In this journal article, scholars of higher education and public policymakers describe promising directions for postsecondary reform. They argue that it is essential to redefine postsecondary education and consider a broader range of learning opportunities—beyond the research university and traditional bachelor degree programs—to include community colleges, occupational certificate programs, and apprenticeships. The authors also emphasize the need to rethink policies governing financial aid, remediation, and institutional funding to promote degree completion.
AIR’s Dr. Rachel Dinkes joined panelists from academia, policymaking, and the U.S. higher education system to discuss who should foot the bill as postsecondary education expands in the United States.
In this journal article, researchers discuss findings from a study investigating the effect of students losing merit-based HOPE scholarships midway through college. The findings suggest that losing one’s scholarship results in a small degree of detachment from college and a rise in earnings of about 14 cents per dollar of lost aid but no affect on timely degree completion.
This journal article provides a review of causes and policy solutions of two equity problems: (a) Too many college students from disadvantaged backgrounds in the United States do not complete their coursework with any college credential, whereas others earn degrees or certificates with little labor market value; and (b) many of these students also struggle to pay for college, and some incur debts that they have difficulty repaying. Solutions include those focused on both individual students and institutional reform.
This journal article discusses a study that used data from the Integrated Postsecondary Education Data System and the Delta Cost Project to identify institutional predictors of bachelor’s degree completion rates for Pell Grant recipients and nonrecipients at public and private not-for-profit 4-year institutions. The results suggest that Pell Grant recipients are relatively concentrated in institutions with demographic and structural characteristics associated with lower completion rates, including lower SAT scores, enrollment, and residential intensity.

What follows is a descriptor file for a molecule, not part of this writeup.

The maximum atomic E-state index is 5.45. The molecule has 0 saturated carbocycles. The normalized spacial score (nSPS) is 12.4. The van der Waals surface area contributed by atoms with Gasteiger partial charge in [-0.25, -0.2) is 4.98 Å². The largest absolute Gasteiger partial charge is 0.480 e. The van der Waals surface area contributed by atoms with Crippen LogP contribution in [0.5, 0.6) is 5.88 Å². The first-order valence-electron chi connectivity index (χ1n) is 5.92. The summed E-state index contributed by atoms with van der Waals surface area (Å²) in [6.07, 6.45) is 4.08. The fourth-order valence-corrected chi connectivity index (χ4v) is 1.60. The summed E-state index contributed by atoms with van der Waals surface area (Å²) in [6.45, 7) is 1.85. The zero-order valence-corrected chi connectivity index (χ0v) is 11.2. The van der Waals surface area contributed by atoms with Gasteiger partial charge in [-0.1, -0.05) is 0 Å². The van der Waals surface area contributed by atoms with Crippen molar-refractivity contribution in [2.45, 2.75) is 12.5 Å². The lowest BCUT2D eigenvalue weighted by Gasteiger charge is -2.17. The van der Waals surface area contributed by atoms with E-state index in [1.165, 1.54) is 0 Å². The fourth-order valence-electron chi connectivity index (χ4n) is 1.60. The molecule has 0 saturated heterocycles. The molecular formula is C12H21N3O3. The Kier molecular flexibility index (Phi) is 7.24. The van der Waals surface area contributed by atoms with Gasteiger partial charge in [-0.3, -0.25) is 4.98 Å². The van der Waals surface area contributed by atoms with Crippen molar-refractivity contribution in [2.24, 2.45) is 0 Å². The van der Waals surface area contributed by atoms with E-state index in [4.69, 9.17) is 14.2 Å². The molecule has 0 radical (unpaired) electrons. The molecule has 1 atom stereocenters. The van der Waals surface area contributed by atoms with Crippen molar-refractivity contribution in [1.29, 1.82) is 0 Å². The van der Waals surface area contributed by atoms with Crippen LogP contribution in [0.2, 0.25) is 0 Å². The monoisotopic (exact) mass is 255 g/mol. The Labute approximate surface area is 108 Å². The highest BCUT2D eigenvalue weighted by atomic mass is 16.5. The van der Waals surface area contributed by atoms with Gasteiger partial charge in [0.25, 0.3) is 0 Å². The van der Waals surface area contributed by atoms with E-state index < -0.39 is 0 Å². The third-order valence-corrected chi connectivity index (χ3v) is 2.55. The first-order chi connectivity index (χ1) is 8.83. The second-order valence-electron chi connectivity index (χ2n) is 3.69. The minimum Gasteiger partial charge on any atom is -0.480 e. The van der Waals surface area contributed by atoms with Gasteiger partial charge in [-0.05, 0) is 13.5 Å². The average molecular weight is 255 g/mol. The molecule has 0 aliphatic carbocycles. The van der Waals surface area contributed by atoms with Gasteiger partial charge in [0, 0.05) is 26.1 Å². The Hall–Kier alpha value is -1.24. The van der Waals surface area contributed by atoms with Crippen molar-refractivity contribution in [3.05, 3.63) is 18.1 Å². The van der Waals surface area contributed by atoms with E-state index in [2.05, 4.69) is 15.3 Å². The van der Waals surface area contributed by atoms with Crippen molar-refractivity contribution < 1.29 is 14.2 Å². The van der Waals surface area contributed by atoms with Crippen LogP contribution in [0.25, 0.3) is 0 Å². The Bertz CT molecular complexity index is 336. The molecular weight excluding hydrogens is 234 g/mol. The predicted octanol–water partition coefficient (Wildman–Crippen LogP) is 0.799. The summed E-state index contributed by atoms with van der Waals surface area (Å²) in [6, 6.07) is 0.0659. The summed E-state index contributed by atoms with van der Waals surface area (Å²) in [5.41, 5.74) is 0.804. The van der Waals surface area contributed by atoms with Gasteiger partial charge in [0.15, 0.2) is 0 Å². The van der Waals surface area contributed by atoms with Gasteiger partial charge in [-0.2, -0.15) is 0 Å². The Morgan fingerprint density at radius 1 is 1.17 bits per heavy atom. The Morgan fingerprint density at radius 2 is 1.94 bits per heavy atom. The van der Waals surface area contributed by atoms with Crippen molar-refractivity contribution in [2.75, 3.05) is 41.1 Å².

AIR is providing support for the Longitudinal Studies Branch, which is responsible for the design and operation of three national early childhood cohort studies and several longitudinal studies of middle school, high school, and postsecondary students. AIR is providing support across the full range of design and reporting activities associated with the major data collection projects and statistical studies, including study development, cognitive laboratory work, field test and national data collection activities, review of data files and data documentation, report review and development, outreach, user support, and training activities.
The Regional Educational Laboratory Midwest, operated by AIR, in collaboration with Wisconsin Public Television, created a documentary that discusses promising practices for educators to help Black students on their journey to postsecondary education. The documentary sought to raise awareness about the best ways to support Black students’ higher education aspirations.
AIR, in collaboration with IMPAQ, is designing and building a borrower-based dynamic microsimulation model of the repayment of federal student loans for the Cost Estimation and Analysis Division of the U.S. Department of Education's Office of Budget Services. This work will help the Department better estimate the costs and consequences of student loan debt for a wide array of student populations, as well as understand the impact of potential policy changes on loan program costs and student outcomes.
Researchers from AIR supported the U.S. Department of Education’s National Center for Education Statistics in data collection efforts related to IPEDS. Specifically, AIR staff prepared IPEDS survey components, developed and maintained written work products, prepared reports, verified statistics, provided expertise on complex data structures and data systems, and participated in planning meetings related to the postsecondary administrative data collection.
AIR created an online tool that allows users in Florida to view the return on investment associated with completing a degree from a particular state institution, in a particular major, at a particular level. The tool incorporates data from multiple sources, including statewide completion data, the Integrated Postsecondary Education Data System, and Gallup. AIR also produced a report describing the earnings outcomes for college completers of different levels of degrees in different majors from Florida institutions, as well as discussing student debt levels and job growth information. The goals of the project were to present the state’s educational outcome data in a way that makes it easy for users to compare and make decisions about their educational path.